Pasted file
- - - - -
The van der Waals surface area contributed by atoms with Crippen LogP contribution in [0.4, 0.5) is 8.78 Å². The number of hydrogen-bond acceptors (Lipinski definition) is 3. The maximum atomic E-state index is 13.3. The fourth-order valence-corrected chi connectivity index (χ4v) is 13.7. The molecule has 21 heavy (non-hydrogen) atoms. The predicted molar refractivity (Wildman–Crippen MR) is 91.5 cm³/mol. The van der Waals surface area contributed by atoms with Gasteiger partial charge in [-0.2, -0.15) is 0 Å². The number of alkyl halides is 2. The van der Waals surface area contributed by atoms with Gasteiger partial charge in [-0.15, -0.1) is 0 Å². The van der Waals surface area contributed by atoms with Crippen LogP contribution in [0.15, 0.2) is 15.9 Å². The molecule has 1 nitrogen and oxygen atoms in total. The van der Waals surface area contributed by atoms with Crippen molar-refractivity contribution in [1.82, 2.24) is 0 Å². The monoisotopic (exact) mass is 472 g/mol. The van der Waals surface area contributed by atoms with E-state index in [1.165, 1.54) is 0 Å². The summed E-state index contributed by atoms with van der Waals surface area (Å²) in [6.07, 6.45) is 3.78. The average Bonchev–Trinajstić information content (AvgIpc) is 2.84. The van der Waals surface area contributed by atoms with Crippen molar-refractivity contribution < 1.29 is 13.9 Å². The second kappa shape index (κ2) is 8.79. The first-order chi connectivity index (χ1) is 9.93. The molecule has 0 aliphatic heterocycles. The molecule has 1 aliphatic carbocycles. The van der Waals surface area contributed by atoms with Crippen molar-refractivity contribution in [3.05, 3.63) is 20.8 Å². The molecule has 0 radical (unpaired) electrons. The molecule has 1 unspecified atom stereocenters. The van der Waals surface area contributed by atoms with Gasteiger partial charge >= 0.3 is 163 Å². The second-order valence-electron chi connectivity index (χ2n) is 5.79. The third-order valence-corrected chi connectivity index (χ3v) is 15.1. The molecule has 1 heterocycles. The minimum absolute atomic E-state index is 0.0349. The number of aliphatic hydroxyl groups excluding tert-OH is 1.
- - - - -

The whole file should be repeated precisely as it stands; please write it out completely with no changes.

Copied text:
The van der Waals surface area contributed by atoms with Crippen LogP contribution in [0.4, 0.5) is 8.78 Å². The number of hydrogen-bond acceptors (Lipinski definition) is 3. The maximum atomic E-state index is 13.3. The fourth-order valence-corrected chi connectivity index (χ4v) is 13.7. The molecule has 21 heavy (non-hydrogen) atoms. The predicted molar refractivity (Wildman–Crippen MR) is 91.5 cm³/mol. The van der Waals surface area contributed by atoms with Gasteiger partial charge in [-0.2, -0.15) is 0 Å². The number of alkyl halides is 2. The van der Waals surface area contributed by atoms with Gasteiger partial charge in [-0.15, -0.1) is 0 Å². The van der Waals surface area contributed by atoms with Crippen LogP contribution in [0.15, 0.2) is 15.9 Å². The molecule has 1 nitrogen and oxygen atoms in total. The van der Waals surface area contributed by atoms with Crippen molar-refractivity contribution in [1.82, 2.24) is 0 Å². The monoisotopic (exact) mass is 472 g/mol. The van der Waals surface area contributed by atoms with E-state index in [1.165, 1.54) is 0 Å². The summed E-state index contributed by atoms with van der Waals surface area (Å²) in [6.07, 6.45) is 3.78. The average Bonchev–Trinajstić information content (AvgIpc) is 2.84. The van der Waals surface area contributed by atoms with Crippen molar-refractivity contribution < 1.29 is 13.9 Å². The second kappa shape index (κ2) is 8.79. The first-order chi connectivity index (χ1) is 9.93. The molecule has 0 aliphatic heterocycles. The molecule has 1 aliphatic carbocycles. The van der Waals surface area contributed by atoms with Crippen molar-refractivity contribution in [3.05, 3.63) is 20.8 Å². The molecule has 0 radical (unpaired) electrons. The molecule has 1 unspecified atom stereocenters. The van der Waals surface area contributed by atoms with Gasteiger partial charge >= 0.3 is 163 Å². The second-order valence-electron chi connectivity index (χ2n) is 5.79. The third-order valence-corrected chi connectivity index (χ3v) is 15.1. The molecule has 1 heterocycles. The minimum absolute atomic E-state index is 0.0349. The number of aliphatic hydroxyl groups excluding tert-OH is 1.